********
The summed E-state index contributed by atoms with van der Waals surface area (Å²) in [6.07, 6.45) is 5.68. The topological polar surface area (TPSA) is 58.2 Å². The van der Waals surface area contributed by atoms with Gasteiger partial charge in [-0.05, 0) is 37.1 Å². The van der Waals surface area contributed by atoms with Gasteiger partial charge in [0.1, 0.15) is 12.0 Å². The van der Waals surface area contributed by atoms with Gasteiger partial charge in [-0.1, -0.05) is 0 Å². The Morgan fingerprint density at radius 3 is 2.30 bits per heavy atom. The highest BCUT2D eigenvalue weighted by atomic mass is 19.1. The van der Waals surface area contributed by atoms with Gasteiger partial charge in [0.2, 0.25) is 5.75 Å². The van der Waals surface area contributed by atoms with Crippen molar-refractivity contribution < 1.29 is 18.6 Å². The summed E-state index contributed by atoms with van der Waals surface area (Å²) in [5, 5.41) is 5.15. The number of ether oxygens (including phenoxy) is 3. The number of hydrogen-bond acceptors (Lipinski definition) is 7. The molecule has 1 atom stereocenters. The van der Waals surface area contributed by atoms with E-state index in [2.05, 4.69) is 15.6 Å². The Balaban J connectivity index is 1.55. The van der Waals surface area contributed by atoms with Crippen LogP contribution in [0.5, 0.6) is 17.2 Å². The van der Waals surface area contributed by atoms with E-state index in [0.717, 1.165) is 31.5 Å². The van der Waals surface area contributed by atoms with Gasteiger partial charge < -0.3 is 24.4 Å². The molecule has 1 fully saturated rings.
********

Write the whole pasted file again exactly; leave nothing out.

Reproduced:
The summed E-state index contributed by atoms with van der Waals surface area (Å²) in [6.07, 6.45) is 5.68. The topological polar surface area (TPSA) is 58.2 Å². The van der Waals surface area contributed by atoms with Gasteiger partial charge in [-0.05, 0) is 37.1 Å². The van der Waals surface area contributed by atoms with Gasteiger partial charge in [0.1, 0.15) is 12.0 Å². The van der Waals surface area contributed by atoms with Gasteiger partial charge in [-0.1, -0.05) is 0 Å². The Morgan fingerprint density at radius 3 is 2.30 bits per heavy atom. The highest BCUT2D eigenvalue weighted by atomic mass is 19.1. The van der Waals surface area contributed by atoms with Gasteiger partial charge in [0.2, 0.25) is 5.75 Å². The van der Waals surface area contributed by atoms with Crippen molar-refractivity contribution < 1.29 is 18.6 Å². The summed E-state index contributed by atoms with van der Waals surface area (Å²) in [5, 5.41) is 5.15. The number of ether oxygens (including phenoxy) is 3. The number of hydrogen-bond acceptors (Lipinski definition) is 7. The molecule has 1 atom stereocenters. The van der Waals surface area contributed by atoms with E-state index in [2.05, 4.69) is 15.6 Å². The Balaban J connectivity index is 1.55. The van der Waals surface area contributed by atoms with Crippen LogP contribution in [0.5, 0.6) is 17.2 Å². The van der Waals surface area contributed by atoms with E-state index in [0.717, 1.165) is 31.5 Å². The van der Waals surface area contributed by atoms with Gasteiger partial charge < -0.3 is 24.4 Å². The molecule has 1 fully saturated rings.